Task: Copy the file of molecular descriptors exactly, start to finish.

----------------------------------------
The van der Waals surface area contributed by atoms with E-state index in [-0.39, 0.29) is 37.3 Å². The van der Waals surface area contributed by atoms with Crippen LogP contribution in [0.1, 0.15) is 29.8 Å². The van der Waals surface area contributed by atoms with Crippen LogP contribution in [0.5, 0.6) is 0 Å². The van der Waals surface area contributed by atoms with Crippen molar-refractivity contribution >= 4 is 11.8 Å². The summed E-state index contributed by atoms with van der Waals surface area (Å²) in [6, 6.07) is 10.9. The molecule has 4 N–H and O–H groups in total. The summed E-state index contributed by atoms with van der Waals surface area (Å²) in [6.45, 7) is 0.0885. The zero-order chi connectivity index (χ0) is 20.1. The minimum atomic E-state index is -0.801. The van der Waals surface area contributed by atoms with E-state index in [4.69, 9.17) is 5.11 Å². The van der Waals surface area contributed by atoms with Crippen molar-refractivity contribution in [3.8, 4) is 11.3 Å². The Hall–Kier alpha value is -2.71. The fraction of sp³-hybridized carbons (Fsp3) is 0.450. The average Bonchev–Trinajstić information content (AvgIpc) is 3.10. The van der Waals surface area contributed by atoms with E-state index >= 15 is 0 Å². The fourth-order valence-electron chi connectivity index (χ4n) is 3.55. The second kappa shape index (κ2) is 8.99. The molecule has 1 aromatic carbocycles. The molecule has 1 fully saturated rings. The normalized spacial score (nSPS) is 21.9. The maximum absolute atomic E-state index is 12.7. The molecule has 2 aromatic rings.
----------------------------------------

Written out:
The van der Waals surface area contributed by atoms with E-state index in [-0.39, 0.29) is 37.3 Å². The van der Waals surface area contributed by atoms with Crippen LogP contribution in [0.1, 0.15) is 29.8 Å². The van der Waals surface area contributed by atoms with Crippen LogP contribution in [0.5, 0.6) is 0 Å². The van der Waals surface area contributed by atoms with Crippen molar-refractivity contribution >= 4 is 11.8 Å². The summed E-state index contributed by atoms with van der Waals surface area (Å²) in [6, 6.07) is 10.9. The molecule has 4 N–H and O–H groups in total. The summed E-state index contributed by atoms with van der Waals surface area (Å²) in [6.45, 7) is 0.0885. The zero-order chi connectivity index (χ0) is 20.1. The minimum atomic E-state index is -0.801. The van der Waals surface area contributed by atoms with E-state index in [4.69, 9.17) is 5.11 Å². The van der Waals surface area contributed by atoms with Crippen molar-refractivity contribution in [3.8, 4) is 11.3 Å². The Hall–Kier alpha value is -2.71. The fraction of sp³-hybridized carbons (Fsp3) is 0.450. The average Bonchev–Trinajstić information content (AvgIpc) is 3.10. The van der Waals surface area contributed by atoms with E-state index >= 15 is 0 Å². The fourth-order valence-electron chi connectivity index (χ4n) is 3.55. The second kappa shape index (κ2) is 8.99. The molecule has 1 aromatic carbocycles. The molecule has 1 fully saturated rings. The normalized spacial score (nSPS) is 21.9. The maximum absolute atomic E-state index is 12.7. The molecule has 2 aromatic rings.